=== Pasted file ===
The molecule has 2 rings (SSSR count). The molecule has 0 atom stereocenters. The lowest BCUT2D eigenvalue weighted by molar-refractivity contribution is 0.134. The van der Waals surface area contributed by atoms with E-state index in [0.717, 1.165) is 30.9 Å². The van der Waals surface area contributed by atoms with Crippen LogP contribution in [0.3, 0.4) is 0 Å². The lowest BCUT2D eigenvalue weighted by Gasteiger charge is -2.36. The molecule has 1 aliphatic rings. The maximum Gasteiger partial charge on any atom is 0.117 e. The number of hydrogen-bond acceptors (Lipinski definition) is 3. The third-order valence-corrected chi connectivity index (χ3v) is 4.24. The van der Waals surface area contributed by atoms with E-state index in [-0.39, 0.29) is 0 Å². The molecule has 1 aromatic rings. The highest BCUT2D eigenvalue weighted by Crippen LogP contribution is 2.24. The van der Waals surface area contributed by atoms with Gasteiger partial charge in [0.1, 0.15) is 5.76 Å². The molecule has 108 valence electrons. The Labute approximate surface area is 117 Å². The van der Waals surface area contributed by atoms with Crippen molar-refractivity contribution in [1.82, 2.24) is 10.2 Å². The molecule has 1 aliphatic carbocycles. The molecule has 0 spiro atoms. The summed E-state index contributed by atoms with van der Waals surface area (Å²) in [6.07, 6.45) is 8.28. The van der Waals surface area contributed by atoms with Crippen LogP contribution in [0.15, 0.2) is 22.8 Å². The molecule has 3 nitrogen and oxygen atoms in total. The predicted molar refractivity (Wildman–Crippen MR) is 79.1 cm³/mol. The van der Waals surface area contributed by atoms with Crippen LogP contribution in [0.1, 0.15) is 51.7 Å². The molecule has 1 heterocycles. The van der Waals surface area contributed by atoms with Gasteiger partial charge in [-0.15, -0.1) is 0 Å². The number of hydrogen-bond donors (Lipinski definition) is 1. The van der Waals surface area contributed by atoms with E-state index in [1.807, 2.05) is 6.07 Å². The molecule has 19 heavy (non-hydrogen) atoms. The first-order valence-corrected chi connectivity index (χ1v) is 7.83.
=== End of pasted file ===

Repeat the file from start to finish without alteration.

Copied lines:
The molecule has 2 rings (SSSR count). The molecule has 0 atom stereocenters. The lowest BCUT2D eigenvalue weighted by molar-refractivity contribution is 0.134. The van der Waals surface area contributed by atoms with E-state index in [0.717, 1.165) is 30.9 Å². The van der Waals surface area contributed by atoms with Crippen LogP contribution in [0.3, 0.4) is 0 Å². The lowest BCUT2D eigenvalue weighted by Gasteiger charge is -2.36. The molecule has 1 aliphatic rings. The maximum Gasteiger partial charge on any atom is 0.117 e. The number of hydrogen-bond acceptors (Lipinski definition) is 3. The third-order valence-corrected chi connectivity index (χ3v) is 4.24. The van der Waals surface area contributed by atoms with E-state index in [-0.39, 0.29) is 0 Å². The molecule has 1 aromatic rings. The highest BCUT2D eigenvalue weighted by Crippen LogP contribution is 2.24. The van der Waals surface area contributed by atoms with Gasteiger partial charge in [0.1, 0.15) is 5.76 Å². The molecule has 108 valence electrons. The Labute approximate surface area is 117 Å². The van der Waals surface area contributed by atoms with Crippen molar-refractivity contribution in [1.82, 2.24) is 10.2 Å². The molecule has 1 aliphatic carbocycles. The molecule has 0 spiro atoms. The summed E-state index contributed by atoms with van der Waals surface area (Å²) in [6.07, 6.45) is 8.28. The van der Waals surface area contributed by atoms with Crippen LogP contribution in [0.15, 0.2) is 22.8 Å². The molecule has 3 nitrogen and oxygen atoms in total. The predicted molar refractivity (Wildman–Crippen MR) is 79.1 cm³/mol. The van der Waals surface area contributed by atoms with Crippen LogP contribution in [0.1, 0.15) is 51.7 Å². The molecule has 1 heterocycles. The van der Waals surface area contributed by atoms with Gasteiger partial charge in [-0.15, -0.1) is 0 Å². The number of hydrogen-bond donors (Lipinski definition) is 1. The van der Waals surface area contributed by atoms with E-state index in [1.807, 2.05) is 6.07 Å². The molecule has 19 heavy (non-hydrogen) atoms. The first-order valence-corrected chi connectivity index (χ1v) is 7.83.